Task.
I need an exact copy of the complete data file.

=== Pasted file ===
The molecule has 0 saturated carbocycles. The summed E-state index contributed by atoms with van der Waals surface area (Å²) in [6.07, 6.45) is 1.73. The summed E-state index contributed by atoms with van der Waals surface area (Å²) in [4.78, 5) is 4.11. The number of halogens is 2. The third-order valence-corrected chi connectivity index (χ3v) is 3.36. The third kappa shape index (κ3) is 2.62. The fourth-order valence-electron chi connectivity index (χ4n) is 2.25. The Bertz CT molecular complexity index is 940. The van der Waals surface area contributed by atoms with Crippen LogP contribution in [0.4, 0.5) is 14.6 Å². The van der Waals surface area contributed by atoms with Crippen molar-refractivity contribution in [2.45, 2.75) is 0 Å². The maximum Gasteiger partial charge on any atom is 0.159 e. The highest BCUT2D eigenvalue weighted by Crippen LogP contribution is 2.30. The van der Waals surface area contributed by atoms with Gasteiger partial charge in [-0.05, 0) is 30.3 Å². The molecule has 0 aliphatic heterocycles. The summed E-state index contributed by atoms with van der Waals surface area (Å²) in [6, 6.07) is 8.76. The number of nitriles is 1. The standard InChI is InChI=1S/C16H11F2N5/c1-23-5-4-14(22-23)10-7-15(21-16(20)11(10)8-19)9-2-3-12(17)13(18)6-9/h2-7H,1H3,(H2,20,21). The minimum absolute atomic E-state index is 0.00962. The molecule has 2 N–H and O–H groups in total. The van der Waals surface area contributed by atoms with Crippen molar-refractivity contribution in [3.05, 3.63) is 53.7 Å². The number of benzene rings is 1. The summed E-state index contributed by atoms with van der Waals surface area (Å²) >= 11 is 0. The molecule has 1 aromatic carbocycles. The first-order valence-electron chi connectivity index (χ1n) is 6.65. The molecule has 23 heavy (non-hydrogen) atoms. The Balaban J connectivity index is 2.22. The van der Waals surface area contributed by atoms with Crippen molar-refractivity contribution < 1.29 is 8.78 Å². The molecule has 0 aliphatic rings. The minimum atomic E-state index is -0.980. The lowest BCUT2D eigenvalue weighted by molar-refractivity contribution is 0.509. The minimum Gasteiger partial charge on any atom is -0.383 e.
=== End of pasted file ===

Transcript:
The molecule has 0 saturated carbocycles. The summed E-state index contributed by atoms with van der Waals surface area (Å²) in [6.07, 6.45) is 1.73. The summed E-state index contributed by atoms with van der Waals surface area (Å²) in [4.78, 5) is 4.11. The number of halogens is 2. The third-order valence-corrected chi connectivity index (χ3v) is 3.36. The third kappa shape index (κ3) is 2.62. The fourth-order valence-electron chi connectivity index (χ4n) is 2.25. The Bertz CT molecular complexity index is 940. The van der Waals surface area contributed by atoms with Crippen LogP contribution in [0.4, 0.5) is 14.6 Å². The van der Waals surface area contributed by atoms with Crippen molar-refractivity contribution in [2.45, 2.75) is 0 Å². The maximum Gasteiger partial charge on any atom is 0.159 e. The highest BCUT2D eigenvalue weighted by Crippen LogP contribution is 2.30. The van der Waals surface area contributed by atoms with Gasteiger partial charge in [-0.05, 0) is 30.3 Å². The molecule has 0 aliphatic heterocycles. The summed E-state index contributed by atoms with van der Waals surface area (Å²) in [6, 6.07) is 8.76. The number of nitriles is 1. The standard InChI is InChI=1S/C16H11F2N5/c1-23-5-4-14(22-23)10-7-15(21-16(20)11(10)8-19)9-2-3-12(17)13(18)6-9/h2-7H,1H3,(H2,20,21). The minimum absolute atomic E-state index is 0.00962. The molecule has 2 N–H and O–H groups in total. The van der Waals surface area contributed by atoms with Crippen molar-refractivity contribution in [3.05, 3.63) is 53.7 Å². The number of benzene rings is 1. The summed E-state index contributed by atoms with van der Waals surface area (Å²) >= 11 is 0. The molecule has 1 aromatic carbocycles. The first-order valence-electron chi connectivity index (χ1n) is 6.65. The molecule has 23 heavy (non-hydrogen) atoms. The Balaban J connectivity index is 2.22. The van der Waals surface area contributed by atoms with Crippen molar-refractivity contribution < 1.29 is 8.78 Å². The molecule has 0 aliphatic rings. The minimum atomic E-state index is -0.980. The lowest BCUT2D eigenvalue weighted by molar-refractivity contribution is 0.509. The minimum Gasteiger partial charge on any atom is -0.383 e.